Further information: Revolución Libertadora In Argentina, the 1950s and 1960s were marked by frequent coups d'état, low economic growth in the 1950s and high growth rates in the 1960s. Argentina faced problems of continued social and labor demands. Argentine painter Antonio Berni's works reflected the social tragedies of these times, painting in particular life in the villas miseria (shanty towns). Following the Revolución Libertadora military coup, Eduardo Lonardi held power only briefly and was succeeded by Pedro Aramburu, president from November 13, 1955 to May 1, 1958. In June 1956, two Peronist generals, Juan José Valle and Raul Tanco, attempted a coup against Aramburu, criticizing an important purge in the army, the abrogation of social reforms and persecution against trade-union leaders. They also demanded liberation of all political and labor activists and the return to the constitutional order. The uprising was quickly crushed: General Valle and other members of the military were executed, and twenty civilians were arrested at their homes and their bodies thrown in the León Suarez dumping ground. Along with the June 1955 Casa Rosada bombing on the Plaza de Mayo, the León Suarez massacre is one of the important events that started a cycle of violence. Pedro Aramburu was later kidnapped and executed for this massacre, in 1970, by Fernando Abal Medina, Emilio Angel Maza, Mario Firmenich and others, who would later form the Montoneros movement.[23] In 1956, special elections were held to reform the constitution. The Radical Party under Ricardo Balbín won a majority, although 25% of all ballots were turned in blank as a protest by the banned Peronist party. Also in support of Peronism, the left wing of the Radical Party, led by Arturo Frondizi, left the Constitutional Assembly. The Assembly was severely damaged by that defection and was only able to restore the Constitution of 1853 with the sole addition of the Article 14 bis, which enumerated some social rights.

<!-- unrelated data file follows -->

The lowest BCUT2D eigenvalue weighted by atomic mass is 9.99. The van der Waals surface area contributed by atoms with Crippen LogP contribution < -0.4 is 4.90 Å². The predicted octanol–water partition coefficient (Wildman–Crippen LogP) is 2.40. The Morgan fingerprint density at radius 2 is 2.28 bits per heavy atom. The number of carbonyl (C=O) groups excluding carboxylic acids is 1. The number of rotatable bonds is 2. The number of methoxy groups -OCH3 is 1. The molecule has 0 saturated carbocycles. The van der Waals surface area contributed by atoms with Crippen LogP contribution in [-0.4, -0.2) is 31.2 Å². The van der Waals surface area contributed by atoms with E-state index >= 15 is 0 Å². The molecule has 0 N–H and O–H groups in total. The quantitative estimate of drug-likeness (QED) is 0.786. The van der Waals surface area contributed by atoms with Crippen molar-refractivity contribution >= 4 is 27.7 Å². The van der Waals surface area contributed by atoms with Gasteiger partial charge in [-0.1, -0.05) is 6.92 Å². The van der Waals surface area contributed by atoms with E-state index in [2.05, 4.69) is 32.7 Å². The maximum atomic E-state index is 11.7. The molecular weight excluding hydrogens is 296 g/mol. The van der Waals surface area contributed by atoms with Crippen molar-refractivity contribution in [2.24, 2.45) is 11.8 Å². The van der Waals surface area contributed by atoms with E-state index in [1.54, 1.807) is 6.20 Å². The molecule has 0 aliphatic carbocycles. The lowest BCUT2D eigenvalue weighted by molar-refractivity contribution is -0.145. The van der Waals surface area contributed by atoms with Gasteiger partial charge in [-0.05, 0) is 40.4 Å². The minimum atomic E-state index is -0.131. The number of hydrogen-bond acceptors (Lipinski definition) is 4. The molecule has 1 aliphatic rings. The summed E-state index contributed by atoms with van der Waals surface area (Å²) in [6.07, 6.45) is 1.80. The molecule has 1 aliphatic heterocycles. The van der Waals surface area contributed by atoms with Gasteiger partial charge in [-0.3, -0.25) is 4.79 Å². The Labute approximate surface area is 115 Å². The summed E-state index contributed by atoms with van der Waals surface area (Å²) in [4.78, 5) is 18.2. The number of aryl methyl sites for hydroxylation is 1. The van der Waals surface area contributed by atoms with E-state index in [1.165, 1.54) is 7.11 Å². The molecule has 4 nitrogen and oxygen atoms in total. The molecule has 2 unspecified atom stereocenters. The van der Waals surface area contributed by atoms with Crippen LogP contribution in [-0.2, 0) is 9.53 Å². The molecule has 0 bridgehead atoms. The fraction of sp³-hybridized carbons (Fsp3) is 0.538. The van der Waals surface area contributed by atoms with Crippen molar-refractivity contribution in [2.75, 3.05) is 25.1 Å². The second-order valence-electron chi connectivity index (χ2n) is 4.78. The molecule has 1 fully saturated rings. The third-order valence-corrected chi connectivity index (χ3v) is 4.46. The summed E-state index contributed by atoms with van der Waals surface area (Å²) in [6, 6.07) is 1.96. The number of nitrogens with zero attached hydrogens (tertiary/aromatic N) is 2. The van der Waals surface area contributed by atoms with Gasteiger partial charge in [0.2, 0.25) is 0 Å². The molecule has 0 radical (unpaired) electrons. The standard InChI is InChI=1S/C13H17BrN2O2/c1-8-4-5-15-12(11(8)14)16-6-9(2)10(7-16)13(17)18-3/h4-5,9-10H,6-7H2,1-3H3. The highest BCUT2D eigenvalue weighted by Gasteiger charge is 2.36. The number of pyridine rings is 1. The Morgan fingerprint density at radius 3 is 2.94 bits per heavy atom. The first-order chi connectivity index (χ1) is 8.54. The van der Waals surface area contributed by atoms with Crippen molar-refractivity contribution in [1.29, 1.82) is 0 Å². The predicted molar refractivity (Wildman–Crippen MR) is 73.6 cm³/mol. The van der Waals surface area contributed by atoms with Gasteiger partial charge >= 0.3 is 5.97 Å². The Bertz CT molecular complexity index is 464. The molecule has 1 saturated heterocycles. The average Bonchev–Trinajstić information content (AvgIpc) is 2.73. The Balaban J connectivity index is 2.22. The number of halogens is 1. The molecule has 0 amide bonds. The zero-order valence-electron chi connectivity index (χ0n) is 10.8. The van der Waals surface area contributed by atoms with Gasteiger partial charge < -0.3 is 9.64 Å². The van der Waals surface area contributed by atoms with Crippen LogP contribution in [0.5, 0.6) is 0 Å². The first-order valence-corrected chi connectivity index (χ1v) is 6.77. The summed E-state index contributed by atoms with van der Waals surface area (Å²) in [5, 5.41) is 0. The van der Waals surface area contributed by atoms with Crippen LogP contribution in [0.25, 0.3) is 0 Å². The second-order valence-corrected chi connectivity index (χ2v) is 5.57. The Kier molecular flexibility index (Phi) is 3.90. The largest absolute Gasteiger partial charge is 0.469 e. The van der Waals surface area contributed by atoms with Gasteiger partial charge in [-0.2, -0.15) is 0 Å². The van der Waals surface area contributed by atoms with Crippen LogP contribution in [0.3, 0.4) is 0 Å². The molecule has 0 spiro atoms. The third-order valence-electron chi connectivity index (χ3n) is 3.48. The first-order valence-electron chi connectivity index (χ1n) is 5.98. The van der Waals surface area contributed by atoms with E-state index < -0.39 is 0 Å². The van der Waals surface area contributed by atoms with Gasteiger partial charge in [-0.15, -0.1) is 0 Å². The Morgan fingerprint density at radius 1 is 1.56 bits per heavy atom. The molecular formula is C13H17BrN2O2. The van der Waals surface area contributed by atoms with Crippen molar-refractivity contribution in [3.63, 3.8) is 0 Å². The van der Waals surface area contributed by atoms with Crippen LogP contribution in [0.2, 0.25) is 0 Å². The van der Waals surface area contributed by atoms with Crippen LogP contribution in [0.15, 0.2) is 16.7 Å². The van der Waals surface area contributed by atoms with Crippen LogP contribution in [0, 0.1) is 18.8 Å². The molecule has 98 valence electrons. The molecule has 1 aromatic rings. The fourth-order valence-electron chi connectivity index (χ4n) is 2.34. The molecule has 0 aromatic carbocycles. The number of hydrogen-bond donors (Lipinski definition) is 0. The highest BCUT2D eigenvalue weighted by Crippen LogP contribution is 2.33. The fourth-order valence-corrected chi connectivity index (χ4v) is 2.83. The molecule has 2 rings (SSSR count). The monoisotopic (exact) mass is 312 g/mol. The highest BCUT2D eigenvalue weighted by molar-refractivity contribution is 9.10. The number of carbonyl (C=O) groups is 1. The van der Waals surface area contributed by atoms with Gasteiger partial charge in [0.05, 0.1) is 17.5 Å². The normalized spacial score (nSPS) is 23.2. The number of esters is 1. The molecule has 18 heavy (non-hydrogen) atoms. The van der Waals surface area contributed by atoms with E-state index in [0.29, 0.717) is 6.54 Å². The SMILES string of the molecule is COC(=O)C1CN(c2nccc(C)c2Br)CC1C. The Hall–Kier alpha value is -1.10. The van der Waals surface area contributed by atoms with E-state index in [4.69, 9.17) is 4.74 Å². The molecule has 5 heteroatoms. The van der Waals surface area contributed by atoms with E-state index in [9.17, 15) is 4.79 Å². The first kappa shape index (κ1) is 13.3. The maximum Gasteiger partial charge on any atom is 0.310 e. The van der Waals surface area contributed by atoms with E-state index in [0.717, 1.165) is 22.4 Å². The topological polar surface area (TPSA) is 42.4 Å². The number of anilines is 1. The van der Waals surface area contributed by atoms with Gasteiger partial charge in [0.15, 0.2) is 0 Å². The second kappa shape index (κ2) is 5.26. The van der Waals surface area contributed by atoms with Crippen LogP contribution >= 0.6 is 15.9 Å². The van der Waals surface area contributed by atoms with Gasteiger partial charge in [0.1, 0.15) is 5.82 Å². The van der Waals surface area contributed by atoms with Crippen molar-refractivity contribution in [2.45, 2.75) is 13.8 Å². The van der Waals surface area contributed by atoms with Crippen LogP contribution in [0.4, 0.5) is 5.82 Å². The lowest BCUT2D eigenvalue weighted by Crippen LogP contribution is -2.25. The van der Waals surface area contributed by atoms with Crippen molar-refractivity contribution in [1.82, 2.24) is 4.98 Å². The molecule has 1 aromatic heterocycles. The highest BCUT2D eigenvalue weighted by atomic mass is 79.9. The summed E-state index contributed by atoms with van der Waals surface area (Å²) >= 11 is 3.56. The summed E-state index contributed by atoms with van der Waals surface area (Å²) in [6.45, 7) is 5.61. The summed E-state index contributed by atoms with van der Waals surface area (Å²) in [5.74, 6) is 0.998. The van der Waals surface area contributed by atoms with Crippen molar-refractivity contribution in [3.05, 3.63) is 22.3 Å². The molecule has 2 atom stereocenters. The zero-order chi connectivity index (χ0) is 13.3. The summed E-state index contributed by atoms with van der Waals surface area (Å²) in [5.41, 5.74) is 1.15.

The Fragile Radical Administrations (1958-1966)